Two sample ( test for equality of two means )
Suppose we have two independent samples The unpaired t method tests the null hypothesis that the population means related to two independent, random samples from two independent approximately normal distributions are equal against the alternative that they are unequal (as in the one sample case).
Assuming equal variances, the test statistic is calculated as:
where x bar 1 and x bar 2 are the sample means, s² is the pooled sample variance, n1 and n2 are the sample sizes and t follows Student t distribution with n1 + n2  2 degrees of freedom.
Paired Sample (from Bivariate Normal Distribution):
The paired t test provides a hypothesis test of the difference between population means for a pair of random samples whose differences are approximately normally distributed.
The test statistic is calculated as:
where d bar is the mean difference, s² is the sample variance, n is the sample size and t follows a paired t distribution with n1 degrees of freedom.
The decision can be taken exactly in a similar way as in the one sample situation.
kMeans clustering is an exploratory tool that helps to discover
features in a dataset. Optimum 'k' for kMeans is a tool to help
determine the optimum number of clusters that can be extracted from
data. This tool works by performing kMeans clustering on the dataset
for varying number of clusters (default from 1 to 10) and chooses the
optimum number based on the distance between points in a cluster.
Inferring directly from this distance can sometimes lead to ambiguity
which is why it is transformed using a Distortion Factor. Multiple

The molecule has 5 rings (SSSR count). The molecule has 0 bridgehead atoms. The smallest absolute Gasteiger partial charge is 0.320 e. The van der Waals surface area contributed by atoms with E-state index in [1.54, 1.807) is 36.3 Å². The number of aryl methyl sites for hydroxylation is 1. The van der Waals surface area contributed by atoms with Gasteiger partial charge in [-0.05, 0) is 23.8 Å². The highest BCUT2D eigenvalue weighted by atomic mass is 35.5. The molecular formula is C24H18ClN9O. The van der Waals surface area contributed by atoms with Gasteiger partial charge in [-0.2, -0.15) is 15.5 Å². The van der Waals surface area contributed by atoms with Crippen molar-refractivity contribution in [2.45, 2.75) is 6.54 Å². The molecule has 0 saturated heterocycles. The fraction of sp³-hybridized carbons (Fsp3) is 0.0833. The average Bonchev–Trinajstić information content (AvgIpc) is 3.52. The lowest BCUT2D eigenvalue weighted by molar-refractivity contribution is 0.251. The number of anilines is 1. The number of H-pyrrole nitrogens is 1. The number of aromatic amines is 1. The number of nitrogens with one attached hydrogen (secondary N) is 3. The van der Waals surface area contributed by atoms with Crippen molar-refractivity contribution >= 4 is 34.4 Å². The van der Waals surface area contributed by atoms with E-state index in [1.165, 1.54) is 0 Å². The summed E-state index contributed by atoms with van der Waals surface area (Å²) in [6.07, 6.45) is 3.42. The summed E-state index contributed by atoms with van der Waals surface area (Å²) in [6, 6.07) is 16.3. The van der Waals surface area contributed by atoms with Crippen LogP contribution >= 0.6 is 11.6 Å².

values of Distortion can (and should) be entered by separating them with
a comma.
The output for the test displays the optimum number of clusters both
textually and graphically.
Scatter plots of the values being compared are generated for each pair of coefficients in x. Different symbols (colors) are used for each object being compared and values corresponding to the same group are joined by a line, to facilitate comparison of fits. If only two coefficients are present then it is equivalent to xyplot.
Pearson, Kendall and Spearman correlation:
Correlation is a statistical technique which can show whether and how strongly pairs of variables are related. For example, height and weight are related  taller people tend to be heavier than shorter people. The relationship isn't perfect. People of the same height vary in weight, and you can easily think of two people you know where the shorter one is heavier than the taller one. Nonetheless, the average weight of people 5'5'' is less than the average weight of people 5'6'', and their average weight is less than that of people 5'7'', etc. Correlation can tell you just how much of the variation in peoples' weights is related to their heights.
Although this correlation is fairly obvious your data may contain unsuspected correlations. You may also suspect there are correlations, but don't know which are the strongest. An intelligent correlation analysis can lead to a greater understanding of your data..